A Madiba sighting
Writing about other World Cups, Sanjay Manjrekar said that Indian cricketers lived and moved in tunnels; in the 2003 World Cup, so did everyone attached to the tournament. Outside life filtered in like sunshine when least expected.
It happened very early and very quietly in the World Cup, and everyone who was there could hold on to it later when things got rough or intolerable. It was the figure of Nelson Mandela in the lobby of the Holiday Inn in Strand Street, Cape Town, arriving to meet the South Africa team on the morning of the first match of the World Cup.
It is said he takes a back seat in public life or else President Thabo Mbeki will forever come off looking like second fiddle. At the opening ceremony the night before, he was seen on the giant screen as one of the seated guests, a blurred, distant figure. When he waved and smiled, it set the crowd off, much as when Mandoza's "Nkalakatha" played over the speakers as South Africa's team walked into the stadium after all the rest at the formal march past.
I wondered whether Mandela would be doing any events around the World Cup and whether we would be told. It would always be a story.
The front desk at the media centre has no information of that kind. Pity. No story, no chance of seeing Mandela at work, close up.
Before I leave the venue, a local reporter I had got to know comes over and says, "Madiba's going to meet the South African team tomorrow at their hotel. In the morning. Not an event, no statements, a private meeting. Very quiet. If you want to see him, go." Jermaine Craig, I will always be grateful.
The next morning, the hotel lobby is humdrum, a few scatterings of people, a tinkling piano, buffet breakfast. No stirrings of anything about to happen. The hotel security frowns at the sight of the bright yellow media World Cup accreditation hanging from my neck. The best you can do is raise your palms, like people do to police to show they are not armed. "And?" the guard asks. Only looking. From a distance. Nothing else. "Nothing else," he says. No names are being taken but something is happening. A lurking Reuters photographer smiles good morning. Yes. Only looking. Nothing else.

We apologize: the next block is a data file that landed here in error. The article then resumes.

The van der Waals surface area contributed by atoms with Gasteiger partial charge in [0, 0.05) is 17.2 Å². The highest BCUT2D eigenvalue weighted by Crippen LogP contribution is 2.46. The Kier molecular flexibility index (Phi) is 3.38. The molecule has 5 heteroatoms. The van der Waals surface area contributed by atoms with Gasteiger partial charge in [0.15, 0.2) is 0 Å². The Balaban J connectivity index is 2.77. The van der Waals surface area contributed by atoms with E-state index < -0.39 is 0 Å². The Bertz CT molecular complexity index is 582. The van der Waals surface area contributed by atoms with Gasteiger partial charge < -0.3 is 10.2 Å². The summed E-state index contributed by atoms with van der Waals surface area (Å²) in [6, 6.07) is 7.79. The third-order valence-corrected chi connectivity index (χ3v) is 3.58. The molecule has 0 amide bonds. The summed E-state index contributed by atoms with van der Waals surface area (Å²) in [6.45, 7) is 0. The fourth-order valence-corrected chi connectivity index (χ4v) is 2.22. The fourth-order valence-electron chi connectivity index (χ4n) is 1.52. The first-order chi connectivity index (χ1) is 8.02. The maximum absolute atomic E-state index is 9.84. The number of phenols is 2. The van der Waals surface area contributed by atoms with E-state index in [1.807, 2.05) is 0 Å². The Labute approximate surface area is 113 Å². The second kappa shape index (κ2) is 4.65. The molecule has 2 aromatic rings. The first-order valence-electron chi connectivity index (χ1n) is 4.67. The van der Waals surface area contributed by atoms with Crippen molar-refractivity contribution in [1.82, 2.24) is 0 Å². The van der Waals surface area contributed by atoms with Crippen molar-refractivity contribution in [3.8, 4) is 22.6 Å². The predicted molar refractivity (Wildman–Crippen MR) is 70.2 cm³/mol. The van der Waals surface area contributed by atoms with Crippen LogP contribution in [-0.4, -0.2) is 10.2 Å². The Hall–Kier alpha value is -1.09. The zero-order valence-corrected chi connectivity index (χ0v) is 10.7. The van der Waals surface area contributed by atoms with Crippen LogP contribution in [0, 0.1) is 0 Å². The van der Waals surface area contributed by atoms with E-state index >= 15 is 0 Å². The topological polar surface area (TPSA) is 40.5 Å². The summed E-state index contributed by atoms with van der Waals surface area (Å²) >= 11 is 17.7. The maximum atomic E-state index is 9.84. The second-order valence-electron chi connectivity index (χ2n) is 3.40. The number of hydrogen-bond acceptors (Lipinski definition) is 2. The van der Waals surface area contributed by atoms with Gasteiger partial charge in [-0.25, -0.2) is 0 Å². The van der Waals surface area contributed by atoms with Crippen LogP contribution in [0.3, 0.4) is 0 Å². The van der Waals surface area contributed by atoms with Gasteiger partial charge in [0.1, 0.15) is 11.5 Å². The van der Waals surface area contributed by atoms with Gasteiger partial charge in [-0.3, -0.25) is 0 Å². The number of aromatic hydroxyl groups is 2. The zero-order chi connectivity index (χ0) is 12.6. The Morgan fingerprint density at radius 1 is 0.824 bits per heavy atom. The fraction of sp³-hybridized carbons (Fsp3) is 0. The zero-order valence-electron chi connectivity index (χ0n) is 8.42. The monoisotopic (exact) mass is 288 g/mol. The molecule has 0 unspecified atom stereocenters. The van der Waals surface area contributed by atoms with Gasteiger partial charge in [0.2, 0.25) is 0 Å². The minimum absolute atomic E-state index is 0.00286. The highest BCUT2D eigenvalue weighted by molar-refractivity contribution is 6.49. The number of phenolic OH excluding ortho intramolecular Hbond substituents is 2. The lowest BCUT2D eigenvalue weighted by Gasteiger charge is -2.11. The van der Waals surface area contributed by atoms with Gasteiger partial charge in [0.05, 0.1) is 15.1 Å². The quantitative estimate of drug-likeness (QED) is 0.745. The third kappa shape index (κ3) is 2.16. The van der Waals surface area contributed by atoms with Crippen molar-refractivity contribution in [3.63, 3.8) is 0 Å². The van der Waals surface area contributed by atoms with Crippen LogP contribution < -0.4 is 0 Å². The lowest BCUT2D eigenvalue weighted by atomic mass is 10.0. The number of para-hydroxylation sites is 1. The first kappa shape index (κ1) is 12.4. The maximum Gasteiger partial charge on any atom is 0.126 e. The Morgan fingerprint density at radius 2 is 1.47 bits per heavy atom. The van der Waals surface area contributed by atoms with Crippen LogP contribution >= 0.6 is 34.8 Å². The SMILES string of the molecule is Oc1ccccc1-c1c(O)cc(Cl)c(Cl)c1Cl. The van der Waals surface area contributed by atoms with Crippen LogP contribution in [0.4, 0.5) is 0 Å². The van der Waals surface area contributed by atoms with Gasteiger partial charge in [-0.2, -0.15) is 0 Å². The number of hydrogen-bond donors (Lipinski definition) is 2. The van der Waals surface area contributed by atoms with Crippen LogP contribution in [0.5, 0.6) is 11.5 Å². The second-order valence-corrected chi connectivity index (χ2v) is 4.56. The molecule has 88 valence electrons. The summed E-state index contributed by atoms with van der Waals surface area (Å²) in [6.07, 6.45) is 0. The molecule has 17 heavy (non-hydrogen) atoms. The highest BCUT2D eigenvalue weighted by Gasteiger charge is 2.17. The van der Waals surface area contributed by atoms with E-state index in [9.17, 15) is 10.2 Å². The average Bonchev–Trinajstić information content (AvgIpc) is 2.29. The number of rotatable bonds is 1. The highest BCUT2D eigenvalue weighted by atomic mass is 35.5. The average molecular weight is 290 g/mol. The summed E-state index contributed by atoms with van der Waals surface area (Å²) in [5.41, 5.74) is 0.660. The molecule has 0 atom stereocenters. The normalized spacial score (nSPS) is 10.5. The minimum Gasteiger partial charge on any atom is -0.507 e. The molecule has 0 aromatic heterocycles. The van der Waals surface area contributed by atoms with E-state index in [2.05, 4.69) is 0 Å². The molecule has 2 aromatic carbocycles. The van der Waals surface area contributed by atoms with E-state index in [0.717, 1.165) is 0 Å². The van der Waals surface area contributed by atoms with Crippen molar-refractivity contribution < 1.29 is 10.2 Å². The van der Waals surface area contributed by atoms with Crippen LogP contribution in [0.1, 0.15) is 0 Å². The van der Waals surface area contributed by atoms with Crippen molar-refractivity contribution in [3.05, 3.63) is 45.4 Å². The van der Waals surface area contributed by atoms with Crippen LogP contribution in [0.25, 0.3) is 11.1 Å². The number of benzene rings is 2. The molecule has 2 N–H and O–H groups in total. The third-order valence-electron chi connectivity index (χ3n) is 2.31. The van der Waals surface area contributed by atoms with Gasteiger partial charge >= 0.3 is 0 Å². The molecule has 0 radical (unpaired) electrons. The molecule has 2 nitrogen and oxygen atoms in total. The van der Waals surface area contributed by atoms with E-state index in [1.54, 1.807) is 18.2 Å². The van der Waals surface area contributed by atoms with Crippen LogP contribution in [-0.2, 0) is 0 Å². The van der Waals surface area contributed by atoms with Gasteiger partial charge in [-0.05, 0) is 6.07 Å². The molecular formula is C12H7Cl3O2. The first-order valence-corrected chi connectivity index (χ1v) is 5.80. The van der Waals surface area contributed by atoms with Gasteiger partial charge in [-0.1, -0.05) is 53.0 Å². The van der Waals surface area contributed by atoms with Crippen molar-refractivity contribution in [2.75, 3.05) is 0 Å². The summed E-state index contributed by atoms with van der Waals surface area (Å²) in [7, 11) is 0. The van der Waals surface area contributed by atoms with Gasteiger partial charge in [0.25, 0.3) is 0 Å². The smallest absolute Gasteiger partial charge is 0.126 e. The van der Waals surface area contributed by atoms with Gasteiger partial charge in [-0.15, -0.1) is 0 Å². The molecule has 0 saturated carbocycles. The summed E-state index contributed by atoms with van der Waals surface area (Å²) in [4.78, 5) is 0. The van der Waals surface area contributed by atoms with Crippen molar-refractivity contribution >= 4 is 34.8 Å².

A car drives up to the porch, followed by another, not giant government automobiles screaming bulletproof importance, just regular. Then an ambulance follows. That's it. He's here.
Mandela gets out of the car, escorted by his staff. He is wearing a South African team t-shirt. He is tall but looks frail and walks with the help of a stick, slowly and haltingly. Slowly also because he is ready to say hello and shake the hand of everyone in the lobby who is reaching out to him. The frail old man becomes the public figure, not of authority but stature, not the weight of history but of a larger humanity.
The pianist in the lobby changes his tune from something Richard Clayderman-esque to the South African national anthem. The German tourists waffling down their waffles, retired hotel executives who have been roped in to help during the World Cup, bell boys, receptionists, all melt into a state of charmed babyhood as the man with "Madiba" on the back of his shirt greets them like he knew them from earlier. Excitement here becomes a hush. No one is talking. The only voice that can be heard is Mandela's.
Only after he has gone from sight to do what he has come to do, meet the South African team, do people turn to each other and speak. After a short while, Mandela returns with his party grown larger. He is on the arm of Shaun Pollock, who is red in the face and wears a four-year-old's grin. Gerald Majola is on the other side. Mandela is shaking everyone's hand. The Reuters photographer is taking pictures. South Africa's cricket World Cup 2003 can now begin.
Sharda Ugra is senior editor at ESPNcricinfo. A version of this article was first published in the print version of Wisden Asia Cricket Magazine in 2003